However, the drain line running to the sump is just a gravity fed mess of air and water, with the volume of water always being 100% equal to what the return pump is pumping. Hence, you can measure the flow rate there without effect on the result.
 

an411

New member
XSiVE Yeah I know that all of my turnover should not come from the sump I also have 2 Hydor Koralia 4's helping with my turnover rate.
 
<a href=showthread.php?s=&postid=10467000#post10467000 target=_blank>Originally posted</a> by an411

The reason I am asking this is I want to get everything running perfect or I should say efficiently

Honestly, you don't really need to know the flow rate in order to optimize it, since it's already common knowledge as far as what is restrictive to flow.

Firstly, make sure you're using the correct pipe sizes for your pump. It should come with a spec to tell you what diameter to use for the input and output. Keep in mind that if you split the output, you can't always bump down to a smaller pipe size, as some people tend to do. The critical measurements are the cross-section of the pipe and the surface area of the wall inside it. Cutting the diameter of the plumbing in half is equivalent to quartering the cross section. The simple way to think of this is that two 1/2" pipes are MUCH smaller than one 1" pipe. So if you split the output, keep the pipe size the same - unless you split it many, many times.

The other critical item is bends and turns in the piping. A 90 deg. bend is your worst enemy! Unfortunately, many people plumb several of them into their return piping. Instead, consider using two 45's right next to each other, which is less restrictive. Also, plan the plumbing beforehand to require as few bends as possible.

Do those things and your system will be optimized, regardless of whether or not you actually know the flow rate. Though, measuring it would definitely be a really fun experiment.
 

an411

New member
Yeah I have 2 90's on my return plumbing they were unavoidable unless I used flew tubing.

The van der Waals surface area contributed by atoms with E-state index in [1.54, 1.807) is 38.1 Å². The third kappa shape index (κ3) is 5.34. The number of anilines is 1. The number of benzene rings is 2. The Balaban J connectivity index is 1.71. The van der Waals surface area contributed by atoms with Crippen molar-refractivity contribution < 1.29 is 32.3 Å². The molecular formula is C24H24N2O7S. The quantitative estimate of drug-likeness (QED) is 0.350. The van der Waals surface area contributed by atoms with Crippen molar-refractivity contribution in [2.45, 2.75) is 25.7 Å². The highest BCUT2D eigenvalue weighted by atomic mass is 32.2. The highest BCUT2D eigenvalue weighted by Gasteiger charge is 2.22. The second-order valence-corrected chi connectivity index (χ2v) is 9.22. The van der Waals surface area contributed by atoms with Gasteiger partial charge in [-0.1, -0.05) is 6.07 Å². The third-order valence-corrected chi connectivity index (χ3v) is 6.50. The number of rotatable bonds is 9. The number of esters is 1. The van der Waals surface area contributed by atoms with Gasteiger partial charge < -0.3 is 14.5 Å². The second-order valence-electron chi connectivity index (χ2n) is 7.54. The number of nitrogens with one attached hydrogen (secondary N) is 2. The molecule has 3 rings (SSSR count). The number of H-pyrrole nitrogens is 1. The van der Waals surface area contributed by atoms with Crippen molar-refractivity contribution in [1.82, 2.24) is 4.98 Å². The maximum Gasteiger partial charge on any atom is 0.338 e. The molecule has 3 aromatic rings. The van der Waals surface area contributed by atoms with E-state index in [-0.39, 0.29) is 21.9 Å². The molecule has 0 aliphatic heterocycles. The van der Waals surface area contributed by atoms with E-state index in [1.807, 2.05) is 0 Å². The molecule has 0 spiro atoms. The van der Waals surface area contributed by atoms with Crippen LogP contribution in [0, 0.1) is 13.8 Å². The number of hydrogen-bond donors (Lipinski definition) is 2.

papagimp

COMAS Rocks!
<a href=showthread.php?s=&postid=10466960#post10466960 target=_blank>Originally posted</a> by an411
Papagimp isn't more better I mean you don't want things blowing away in the tank. But I thought the more turnover the better.

All relative to the species you are keeping. Granted the ocean as massive amounts of current, we just have a severely difficult time duplicating that type of flow in a home aquarium, so more flow isn't always better. Correct flow is however. Such as utilizing the Tunze or Koralia power head vs. using more laminar ph's like the maxijets. I had more flow when I was using maxijets, but the current in the tank still wasn't right, I went less flow with the koralia pumps, but now the tank looks more appropriate. The flow is much more turbulent where it needs to be and none of my froggies are getting blasted from a single side only.
 

an411

New member
I guess Its hard to determine that now if my flow is good until I get some stuff in there. The powerheads seem to be giving off a good amount of flow. they are giving off water aggitation on the surface and I can see the sand moving very slightly so it seems to be covering most of my tank.
 

XSiVE

New member
<a href=showthread.php?s=&postid=10467007#post10467007 target=_blank>Originally posted</a> by der_wille_zur_macht
Again, you don't want to measure flow on the return. Even though the return pump/plumbing IS what determines flow, as you've stated, it's also the case that altering it at all will ALTER the flow produced, so you won't really be measuring the flow in your system in an unaltered state.

Even trying to measure by holding a container at water level wouldn't be effective, since the bends and turns in the plumbing can cause as much head loss as the actual vertical distance pumped, if not more. So unless you were holding the container inside your tank to catch the water as it came out of the unaltered return plumbing, you'd be altering the measurement. And of course holding a container around the unaltered return opening is not possible when the tank is running.

However, the drain line running to the sump is just a gravity fed mess of air and water, with the volume of water always being 100% equal to what the return pump is pumping. Hence, you can measure the flow rate there without effect on the result.

I misinterpreted what you were suggesting... and didnt think you were talking about doing it with the return pump on.. cuz if you started with a higher water level than normal in the tank or something then you would just be measuring the flow of the overflow, not the return ;) I see what you meant now.
 

dwl

New member
der_wille_zur_macht,
I obviously did not understand that you were talking about the tank drain side.
That does indeed make sense. Didn't mean to step on any toes.